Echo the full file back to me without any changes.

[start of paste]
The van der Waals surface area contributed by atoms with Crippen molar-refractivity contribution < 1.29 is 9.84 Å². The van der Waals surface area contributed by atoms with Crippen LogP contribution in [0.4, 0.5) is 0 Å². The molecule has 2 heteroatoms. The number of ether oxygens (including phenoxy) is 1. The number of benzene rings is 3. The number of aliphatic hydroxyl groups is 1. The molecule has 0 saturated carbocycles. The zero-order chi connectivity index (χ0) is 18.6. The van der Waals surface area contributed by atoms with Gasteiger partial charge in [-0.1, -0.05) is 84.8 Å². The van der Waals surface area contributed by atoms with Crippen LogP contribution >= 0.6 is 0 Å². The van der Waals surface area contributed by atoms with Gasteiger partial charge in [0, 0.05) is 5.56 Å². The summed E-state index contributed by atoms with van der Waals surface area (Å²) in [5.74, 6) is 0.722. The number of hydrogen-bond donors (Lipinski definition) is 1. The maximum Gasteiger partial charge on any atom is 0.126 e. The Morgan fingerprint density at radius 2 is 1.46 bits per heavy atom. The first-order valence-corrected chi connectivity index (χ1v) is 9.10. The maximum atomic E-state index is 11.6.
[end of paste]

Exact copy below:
The van der Waals surface area contributed by atoms with Crippen molar-refractivity contribution < 1.29 is 9.84 Å². The van der Waals surface area contributed by atoms with Crippen LogP contribution in [0.4, 0.5) is 0 Å². The molecule has 2 heteroatoms. The number of ether oxygens (including phenoxy) is 1. The number of benzene rings is 3. The number of aliphatic hydroxyl groups is 1. The molecule has 0 saturated carbocycles. The zero-order chi connectivity index (χ0) is 18.6. The van der Waals surface area contributed by atoms with Gasteiger partial charge in [-0.1, -0.05) is 84.8 Å². The van der Waals surface area contributed by atoms with Crippen LogP contribution >= 0.6 is 0 Å². The van der Waals surface area contributed by atoms with Gasteiger partial charge in [0, 0.05) is 5.56 Å². The summed E-state index contributed by atoms with van der Waals surface area (Å²) in [5.74, 6) is 0.722. The number of hydrogen-bond donors (Lipinski definition) is 1. The maximum Gasteiger partial charge on any atom is 0.126 e. The Morgan fingerprint density at radius 2 is 1.46 bits per heavy atom. The first-order valence-corrected chi connectivity index (χ1v) is 9.10. The maximum atomic E-state index is 11.6.